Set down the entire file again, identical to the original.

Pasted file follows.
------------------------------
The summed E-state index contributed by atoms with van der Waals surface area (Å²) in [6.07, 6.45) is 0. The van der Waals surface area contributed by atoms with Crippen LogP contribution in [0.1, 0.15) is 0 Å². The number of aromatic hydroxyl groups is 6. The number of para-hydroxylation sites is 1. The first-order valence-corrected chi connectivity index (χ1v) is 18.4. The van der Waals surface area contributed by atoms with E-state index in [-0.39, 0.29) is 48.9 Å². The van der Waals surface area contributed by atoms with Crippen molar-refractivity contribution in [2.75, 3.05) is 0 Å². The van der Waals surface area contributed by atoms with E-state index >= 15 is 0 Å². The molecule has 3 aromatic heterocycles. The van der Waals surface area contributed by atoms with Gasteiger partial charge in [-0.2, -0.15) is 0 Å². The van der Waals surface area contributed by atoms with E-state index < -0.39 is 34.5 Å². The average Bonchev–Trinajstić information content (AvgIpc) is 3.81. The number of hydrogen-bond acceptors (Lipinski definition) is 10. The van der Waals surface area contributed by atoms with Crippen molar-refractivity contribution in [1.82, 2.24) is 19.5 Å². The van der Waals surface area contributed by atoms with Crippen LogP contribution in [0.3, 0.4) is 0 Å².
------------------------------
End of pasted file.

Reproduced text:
The summed E-state index contributed by atoms with van der Waals surface area (Å²) in [6.07, 6.45) is 0. The van der Waals surface area contributed by atoms with Crippen LogP contribution in [0.1, 0.15) is 0 Å². The number of aromatic hydroxyl groups is 6. The number of para-hydroxylation sites is 1. The first-order valence-corrected chi connectivity index (χ1v) is 18.4. The van der Waals surface area contributed by atoms with E-state index in [-0.39, 0.29) is 48.9 Å². The van der Waals surface area contributed by atoms with Crippen molar-refractivity contribution in [2.75, 3.05) is 0 Å². The van der Waals surface area contributed by atoms with E-state index >= 15 is 0 Å². The molecule has 3 aromatic heterocycles. The van der Waals surface area contributed by atoms with Gasteiger partial charge in [-0.2, -0.15) is 0 Å². The van der Waals surface area contributed by atoms with E-state index < -0.39 is 34.5 Å². The average Bonchev–Trinajstić information content (AvgIpc) is 3.81. The number of hydrogen-bond acceptors (Lipinski definition) is 10. The van der Waals surface area contributed by atoms with Crippen molar-refractivity contribution in [1.82, 2.24) is 19.5 Å². The van der Waals surface area contributed by atoms with Crippen LogP contribution in [0.3, 0.4) is 0 Å².